The Muslim Brotherhood

Yasmin Fathi, Monday 22 Nov 2010

Founded in 1928 by Hassan El-Banna in Ismailia, the Muslim Brotherhood stands today as the largest opposition group in Egypt.

On October 9, 2010, the group’s Supreme Guide, Mohamed Badie announced in a press conference that the Muslim Brotherhood (MB) will contest 30% of the seats in the parliamentary elections set for November 28. Following his announcement, over 200 members of the group were arrested and 88 Brotherhood-owned companies were raided by the authorities.

The arrests targeted numerous Brotherhood members that included top leaders in several governorates, as well as university students and the editor-in-chief of their official Arabic website Ikhwanonline. The Brothers claimed that the arrests were a pre-elections sweep intended to sabotage the group’s electoral chances. Tension between the MB and the government has become the norm as the latter tries to curb the group's growth.

The MB was established only four years after the fall of the Ottoman Empire in 1924 and the abolishment of the Caliphate in Turkey. Founder Hassan El-Banna, the son of a sheikh, aspired to re-establish the Muslim Caliphate. He believed that Islam was a comprehensive ideology that should infiltrate the political, economic, social and cultural lives of believers.
The Brotherhood's ideology favors a fundamentalist approach to Islam. They encourage a return to the faith’s original sources of the Holy Quran and teachings of Prophet Mohamed. The movement quickly spread and by 1932 had 50 branches nationwide.

The Muslim Brotherhood and King Farouk
The MB initially supported King Farouk when he came to power. However, the group’s support dwindled after the king demonstrated weakness vis-a-vis the British occupation and signed the 1936 Anglo-Egyptian treaty, which gave British forces the right to remain at the Suez Canal.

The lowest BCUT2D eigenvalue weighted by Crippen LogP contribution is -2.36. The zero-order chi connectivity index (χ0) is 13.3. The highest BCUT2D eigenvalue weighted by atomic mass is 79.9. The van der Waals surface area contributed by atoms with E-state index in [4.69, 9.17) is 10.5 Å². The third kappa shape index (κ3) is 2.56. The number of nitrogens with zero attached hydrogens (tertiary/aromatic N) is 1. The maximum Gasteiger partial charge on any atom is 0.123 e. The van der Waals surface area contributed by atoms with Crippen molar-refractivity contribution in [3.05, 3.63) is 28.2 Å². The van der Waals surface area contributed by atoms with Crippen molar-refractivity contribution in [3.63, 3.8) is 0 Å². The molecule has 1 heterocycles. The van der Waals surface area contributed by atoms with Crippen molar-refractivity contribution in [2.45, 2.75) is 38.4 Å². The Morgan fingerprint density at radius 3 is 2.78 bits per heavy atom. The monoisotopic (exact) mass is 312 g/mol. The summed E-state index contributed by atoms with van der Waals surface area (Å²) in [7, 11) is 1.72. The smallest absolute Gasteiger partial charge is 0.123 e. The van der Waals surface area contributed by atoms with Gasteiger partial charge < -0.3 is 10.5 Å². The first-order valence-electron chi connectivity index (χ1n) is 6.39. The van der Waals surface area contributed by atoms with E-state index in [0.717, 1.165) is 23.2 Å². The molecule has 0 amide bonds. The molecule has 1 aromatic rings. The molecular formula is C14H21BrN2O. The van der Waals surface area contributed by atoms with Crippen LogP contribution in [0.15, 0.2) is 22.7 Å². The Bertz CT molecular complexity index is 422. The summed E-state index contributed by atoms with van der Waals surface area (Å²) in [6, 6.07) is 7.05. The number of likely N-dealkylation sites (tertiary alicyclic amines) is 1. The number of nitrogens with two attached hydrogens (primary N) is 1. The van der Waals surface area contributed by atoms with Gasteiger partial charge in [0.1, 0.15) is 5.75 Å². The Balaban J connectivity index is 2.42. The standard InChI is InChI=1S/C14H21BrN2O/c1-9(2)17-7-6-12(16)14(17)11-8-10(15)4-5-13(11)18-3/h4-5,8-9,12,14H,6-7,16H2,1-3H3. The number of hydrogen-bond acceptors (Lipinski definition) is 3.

Meanwhile, the group’s paramilitary wing, which was established in the late 1930s, began to carry out armed operations. By the 1940’s they had conducted several attacks in which guns and explosives were used.
Alarmed by the Jewish influx to Palestine since the mid 1930's the group supplied the Palestinian resistance with funds and arms. In 1947 the MB bombed several Jewish-owned businesses in Cairo and deployed troops of volunteers to Palestine. Alongside the Egyptian army, they battled Zionist militias that were massacring Palestinians and evicting them from their homes as part of the Zionist project to create a Jewish "home" in Palestine. The MB's endeavour was interrupted in December 1948 when Prime Minister Mahmoud El-Noqrashi issued a military decree dissolving the group, accusing it of secretly plotting to overthrow the monarchy. He also banned members of the group from travelling to Palestine. Less than a month later El-Noqrashi was assassinated by a member of the Brotherhood. The government retaliated by assassinating El-Banna himself in February 1949.

President Gamal Abdel-Nasser did not immediately target the group after taking power because of its cooperation with his Revolutionary Command Council. However, he swiftly cracked down on them after a member of the Brothers’ military wing attempted to assassinate him while he was delivering a speech in Manshia, Alexandria in 1954. Nasser arrested thousands of Brotherhood members, sentencing six to death. Some members died of torture in prison. Many others fled abroad.